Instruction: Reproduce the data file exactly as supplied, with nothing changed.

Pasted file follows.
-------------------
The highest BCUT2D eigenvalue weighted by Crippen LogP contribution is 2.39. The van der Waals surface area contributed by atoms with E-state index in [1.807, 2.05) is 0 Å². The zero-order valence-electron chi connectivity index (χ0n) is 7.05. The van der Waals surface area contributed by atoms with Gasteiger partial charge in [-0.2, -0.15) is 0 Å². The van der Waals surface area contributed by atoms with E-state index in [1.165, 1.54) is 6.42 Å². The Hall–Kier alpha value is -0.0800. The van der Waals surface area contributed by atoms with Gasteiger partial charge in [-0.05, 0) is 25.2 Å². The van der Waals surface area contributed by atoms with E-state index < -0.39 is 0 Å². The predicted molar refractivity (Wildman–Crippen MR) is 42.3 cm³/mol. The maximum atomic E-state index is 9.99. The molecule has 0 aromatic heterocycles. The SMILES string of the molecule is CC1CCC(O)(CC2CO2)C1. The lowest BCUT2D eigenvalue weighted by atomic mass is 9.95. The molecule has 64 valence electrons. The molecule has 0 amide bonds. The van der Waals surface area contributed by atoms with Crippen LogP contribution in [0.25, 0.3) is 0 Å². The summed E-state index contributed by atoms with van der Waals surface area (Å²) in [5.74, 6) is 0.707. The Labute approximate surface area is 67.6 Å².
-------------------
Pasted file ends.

The highest BCUT2D eigenvalue weighted by Crippen LogP contribution is 2.39. The van der Waals surface area contributed by atoms with E-state index in [1.807, 2.05) is 0 Å². The zero-order valence-electron chi connectivity index (χ0n) is 7.05. The van der Waals surface area contributed by atoms with Gasteiger partial charge in [-0.2, -0.15) is 0 Å². The van der Waals surface area contributed by atoms with E-state index in [1.165, 1.54) is 6.42 Å². The Hall–Kier alpha value is -0.0800. The van der Waals surface area contributed by atoms with Gasteiger partial charge in [-0.05, 0) is 25.2 Å². The van der Waals surface area contributed by atoms with E-state index < -0.39 is 0 Å². The predicted molar refractivity (Wildman–Crippen MR) is 42.3 cm³/mol. The maximum atomic E-state index is 9.99. The molecule has 0 aromatic heterocycles. The SMILES string of the molecule is CC1CCC(O)(CC2CO2)C1. The lowest BCUT2D eigenvalue weighted by atomic mass is 9.95. The molecule has 64 valence electrons. The molecule has 0 amide bonds. The van der Waals surface area contributed by atoms with Crippen LogP contribution in [0.25, 0.3) is 0 Å². The summed E-state index contributed by atoms with van der Waals surface area (Å²) in [5.74, 6) is 0.707. The Labute approximate surface area is 67.6 Å².